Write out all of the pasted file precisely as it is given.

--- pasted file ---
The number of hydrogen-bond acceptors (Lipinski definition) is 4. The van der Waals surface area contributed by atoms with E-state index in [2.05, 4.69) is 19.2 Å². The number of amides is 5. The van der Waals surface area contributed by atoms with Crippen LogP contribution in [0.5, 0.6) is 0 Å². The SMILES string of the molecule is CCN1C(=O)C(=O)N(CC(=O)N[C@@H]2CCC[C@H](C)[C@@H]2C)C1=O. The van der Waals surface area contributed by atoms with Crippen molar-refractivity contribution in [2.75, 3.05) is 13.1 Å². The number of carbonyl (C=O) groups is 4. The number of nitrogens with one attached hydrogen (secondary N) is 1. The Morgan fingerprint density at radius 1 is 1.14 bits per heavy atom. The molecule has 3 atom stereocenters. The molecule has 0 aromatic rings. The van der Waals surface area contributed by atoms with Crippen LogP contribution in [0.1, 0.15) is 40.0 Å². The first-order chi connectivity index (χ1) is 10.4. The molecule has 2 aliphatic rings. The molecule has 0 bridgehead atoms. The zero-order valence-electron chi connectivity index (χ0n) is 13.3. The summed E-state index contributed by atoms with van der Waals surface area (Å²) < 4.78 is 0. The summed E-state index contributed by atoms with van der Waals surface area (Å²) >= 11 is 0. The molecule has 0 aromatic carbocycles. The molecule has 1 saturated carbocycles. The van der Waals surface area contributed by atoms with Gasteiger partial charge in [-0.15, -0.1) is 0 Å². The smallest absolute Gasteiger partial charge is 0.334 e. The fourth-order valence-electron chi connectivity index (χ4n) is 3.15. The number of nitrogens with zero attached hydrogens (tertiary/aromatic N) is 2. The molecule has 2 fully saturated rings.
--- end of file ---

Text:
The number of hydrogen-bond acceptors (Lipinski definition) is 4. The van der Waals surface area contributed by atoms with E-state index in [2.05, 4.69) is 19.2 Å². The number of amides is 5. The van der Waals surface area contributed by atoms with Crippen LogP contribution in [0.5, 0.6) is 0 Å². The SMILES string of the molecule is CCN1C(=O)C(=O)N(CC(=O)N[C@@H]2CCC[C@H](C)[C@@H]2C)C1=O. The van der Waals surface area contributed by atoms with Crippen molar-refractivity contribution in [2.75, 3.05) is 13.1 Å². The number of carbonyl (C=O) groups is 4. The number of nitrogens with one attached hydrogen (secondary N) is 1. The Morgan fingerprint density at radius 1 is 1.14 bits per heavy atom. The molecule has 3 atom stereocenters. The molecule has 0 aromatic rings. The van der Waals surface area contributed by atoms with Crippen LogP contribution in [0.1, 0.15) is 40.0 Å². The first-order chi connectivity index (χ1) is 10.4. The molecule has 2 aliphatic rings. The molecule has 0 bridgehead atoms. The zero-order valence-electron chi connectivity index (χ0n) is 13.3. The summed E-state index contributed by atoms with van der Waals surface area (Å²) < 4.78 is 0. The summed E-state index contributed by atoms with van der Waals surface area (Å²) >= 11 is 0. The molecule has 0 aromatic carbocycles. The molecule has 1 saturated carbocycles. The van der Waals surface area contributed by atoms with Gasteiger partial charge in [-0.15, -0.1) is 0 Å². The smallest absolute Gasteiger partial charge is 0.334 e. The fourth-order valence-electron chi connectivity index (χ4n) is 3.15. The number of nitrogens with zero attached hydrogens (tertiary/aromatic N) is 2. The molecule has 2 fully saturated rings.